Just as Smith’s arm went back, Davenport speared the quarterback from behind. Somehow Smith held onto the ball, and managed to throw out of bounds. The hit would’ve likely caused a fumble if Davenport had arrived a split-second earlier, but since it was third down, his effort ended the drive anyway. This set up the Drew Brees record-breaking touchdown pass, which occurred two plays later.

Sack-Fumble

Late in the third quarter, Davenport successfully caused a strip-sack on a fourth and 10 play. There wasn’t anything flashy about his rush, as he took a step inside before bull rushing the left tackle head-on. It was simply a great display of determination and strength.

Davenport stayed low and steadily drove his blocker into the backfield. Once Smith stepped up in the pocket, Davenport angled inside, reached, and got his hand on the ball as Smith moved his arm back. Linebacker A.J. Klein recovered the fumbled and returned it for 17 yards.

Tackle for Loss

For whatever reason, Washington was still trying run plays down 43-13 early in the fourth quarter. Davenport showed great reaction on an unexpected handoff on second and 12, which sent Thompson towards the B gap on his side. The linebackers had dropped into coverage, so it was critical for Davenport to hold his edge.

Davenport had taken off on an outside rush, but reversed course after seeing the handoff. Thompson quickly bounced outside, but Davenport was ready. He kept his shoulders parallel to Thompson, disengaged from the left tackle and dropped Thompson for a two-yard loss.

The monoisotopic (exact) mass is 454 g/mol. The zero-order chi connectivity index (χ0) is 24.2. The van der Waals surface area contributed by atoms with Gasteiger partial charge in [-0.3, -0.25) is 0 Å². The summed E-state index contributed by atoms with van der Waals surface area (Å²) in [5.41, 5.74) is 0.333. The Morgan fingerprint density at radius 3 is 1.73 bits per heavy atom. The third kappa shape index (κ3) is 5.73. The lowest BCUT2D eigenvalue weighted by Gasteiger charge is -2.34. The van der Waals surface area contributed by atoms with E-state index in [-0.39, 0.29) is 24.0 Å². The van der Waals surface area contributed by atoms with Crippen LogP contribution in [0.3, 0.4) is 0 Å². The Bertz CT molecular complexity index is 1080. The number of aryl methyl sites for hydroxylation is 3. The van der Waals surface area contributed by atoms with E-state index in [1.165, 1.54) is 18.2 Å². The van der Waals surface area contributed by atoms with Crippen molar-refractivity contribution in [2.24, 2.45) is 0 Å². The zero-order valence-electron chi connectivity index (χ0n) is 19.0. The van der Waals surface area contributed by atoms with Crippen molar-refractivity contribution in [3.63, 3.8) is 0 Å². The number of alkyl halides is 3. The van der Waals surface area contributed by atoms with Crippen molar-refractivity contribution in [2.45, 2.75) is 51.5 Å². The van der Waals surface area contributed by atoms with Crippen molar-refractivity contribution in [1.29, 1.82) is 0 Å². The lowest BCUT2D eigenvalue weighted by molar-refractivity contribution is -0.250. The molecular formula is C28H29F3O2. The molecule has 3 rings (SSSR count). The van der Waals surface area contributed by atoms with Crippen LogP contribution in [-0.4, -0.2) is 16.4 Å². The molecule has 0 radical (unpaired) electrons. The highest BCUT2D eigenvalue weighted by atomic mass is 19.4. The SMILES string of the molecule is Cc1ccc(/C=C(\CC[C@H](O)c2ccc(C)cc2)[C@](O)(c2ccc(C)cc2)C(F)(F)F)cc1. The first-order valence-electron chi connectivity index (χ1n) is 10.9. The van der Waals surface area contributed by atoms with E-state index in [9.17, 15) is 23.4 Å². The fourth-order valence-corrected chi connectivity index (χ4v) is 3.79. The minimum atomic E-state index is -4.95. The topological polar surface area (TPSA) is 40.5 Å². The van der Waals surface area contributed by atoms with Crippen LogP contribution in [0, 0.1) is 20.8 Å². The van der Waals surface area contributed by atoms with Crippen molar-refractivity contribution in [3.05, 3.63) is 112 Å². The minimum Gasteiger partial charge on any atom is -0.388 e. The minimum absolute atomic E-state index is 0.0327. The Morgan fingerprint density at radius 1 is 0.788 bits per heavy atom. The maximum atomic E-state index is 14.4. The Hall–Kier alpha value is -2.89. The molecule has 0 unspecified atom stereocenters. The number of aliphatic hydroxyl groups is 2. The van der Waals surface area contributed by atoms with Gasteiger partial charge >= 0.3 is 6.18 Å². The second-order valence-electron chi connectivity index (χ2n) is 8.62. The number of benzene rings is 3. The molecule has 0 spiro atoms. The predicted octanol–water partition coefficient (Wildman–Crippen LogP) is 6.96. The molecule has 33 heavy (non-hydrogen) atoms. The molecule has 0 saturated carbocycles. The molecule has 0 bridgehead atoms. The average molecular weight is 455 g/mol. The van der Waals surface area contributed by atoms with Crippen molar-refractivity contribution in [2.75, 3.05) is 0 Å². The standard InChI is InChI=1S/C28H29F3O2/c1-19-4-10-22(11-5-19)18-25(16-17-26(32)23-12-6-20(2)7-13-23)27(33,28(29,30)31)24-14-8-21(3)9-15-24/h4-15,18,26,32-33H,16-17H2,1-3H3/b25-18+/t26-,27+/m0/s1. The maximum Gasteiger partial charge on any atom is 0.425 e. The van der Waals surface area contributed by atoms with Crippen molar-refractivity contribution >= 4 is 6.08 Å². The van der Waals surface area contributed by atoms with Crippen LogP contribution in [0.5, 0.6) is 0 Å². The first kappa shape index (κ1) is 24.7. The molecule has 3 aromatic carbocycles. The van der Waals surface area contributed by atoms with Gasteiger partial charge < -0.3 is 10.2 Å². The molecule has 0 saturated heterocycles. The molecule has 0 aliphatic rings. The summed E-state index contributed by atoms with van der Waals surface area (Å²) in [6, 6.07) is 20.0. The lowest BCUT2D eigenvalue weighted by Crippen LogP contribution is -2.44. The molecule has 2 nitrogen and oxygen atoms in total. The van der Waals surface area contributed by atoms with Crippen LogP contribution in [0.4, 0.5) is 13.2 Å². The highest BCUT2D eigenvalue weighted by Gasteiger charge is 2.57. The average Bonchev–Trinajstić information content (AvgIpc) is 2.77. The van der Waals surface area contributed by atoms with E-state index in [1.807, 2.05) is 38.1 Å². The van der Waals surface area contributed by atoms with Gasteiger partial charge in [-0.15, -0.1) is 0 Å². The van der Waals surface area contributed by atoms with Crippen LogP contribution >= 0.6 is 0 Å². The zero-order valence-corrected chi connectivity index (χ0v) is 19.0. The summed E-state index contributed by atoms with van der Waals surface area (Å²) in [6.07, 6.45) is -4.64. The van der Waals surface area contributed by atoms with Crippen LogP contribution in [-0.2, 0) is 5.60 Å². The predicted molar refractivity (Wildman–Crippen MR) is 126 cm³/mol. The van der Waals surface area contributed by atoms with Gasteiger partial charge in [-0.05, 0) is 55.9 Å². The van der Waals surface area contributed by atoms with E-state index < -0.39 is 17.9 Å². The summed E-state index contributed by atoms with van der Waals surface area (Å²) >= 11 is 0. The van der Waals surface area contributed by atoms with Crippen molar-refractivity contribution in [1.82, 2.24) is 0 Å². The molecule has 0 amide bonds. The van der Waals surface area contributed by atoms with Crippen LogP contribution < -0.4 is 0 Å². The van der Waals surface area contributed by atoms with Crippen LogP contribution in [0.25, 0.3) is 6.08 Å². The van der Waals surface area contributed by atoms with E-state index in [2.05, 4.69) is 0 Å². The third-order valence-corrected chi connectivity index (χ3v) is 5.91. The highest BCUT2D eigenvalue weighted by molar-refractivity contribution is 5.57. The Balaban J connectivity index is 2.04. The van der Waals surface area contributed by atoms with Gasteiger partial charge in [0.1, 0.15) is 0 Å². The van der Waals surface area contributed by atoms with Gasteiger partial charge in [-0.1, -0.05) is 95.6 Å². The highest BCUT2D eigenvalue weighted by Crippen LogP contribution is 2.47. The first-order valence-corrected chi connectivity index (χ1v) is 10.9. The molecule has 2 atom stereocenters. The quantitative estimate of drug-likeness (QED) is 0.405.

Davenport is quickly proving to be an asset in run defense even though most of his snaps come on passing downs.

Evaluation

Davenport hasn’t exactly taken the NFL by storm, but he’s meeting expectations and showing great effort. So far Davenport is on pace with fellow rookie edge defenders Harold Landry and Bradley Chubb, who were early round picks as well.

Through five weeks, Landry has notched seven tackles (one for loss), one strip-sack and three quarterback hits. Chubb has 12 tackles (one for loss), 1.5 sacks, four total quarterback hits, and a pass breakup. Meanwhile, Davenport has made nine tackles (two for losses), two sacks, two quarterback hits, and two pass breakups.

Although he’s off to a solid start and on pace with his peers, it’s likely that New Orleans would still like to see more from him. At times, his presence disappears from the pass rush and other times he’ll apply consistent pressure throughout a single drive.

With that said, Davenport is getting more playing time each week, a clear sign that coaches like what they see so far and don’t feel the need to limit his exposure. Davenport played a season-high 57.4 percent of defensive snaps against Washington after playing 34.8 percent of snaps in the season-opener.

A great asset for Davenport is All-Pro defensive end Cameron Jordan, who is consistently disruptive from the left end spot. Many of Davenport’s good rushes this season have been possible because Jordan rarely gives quarterbacks a chance to roll right. If Davenport can be a bit more disruptive, the Saints should be able to get consistent pressure with four-man rushes, which will take pressure off their struggling, banged up secondary.

With Davenport already making huge strides this season, a true breakout performance may be just a few weeks away.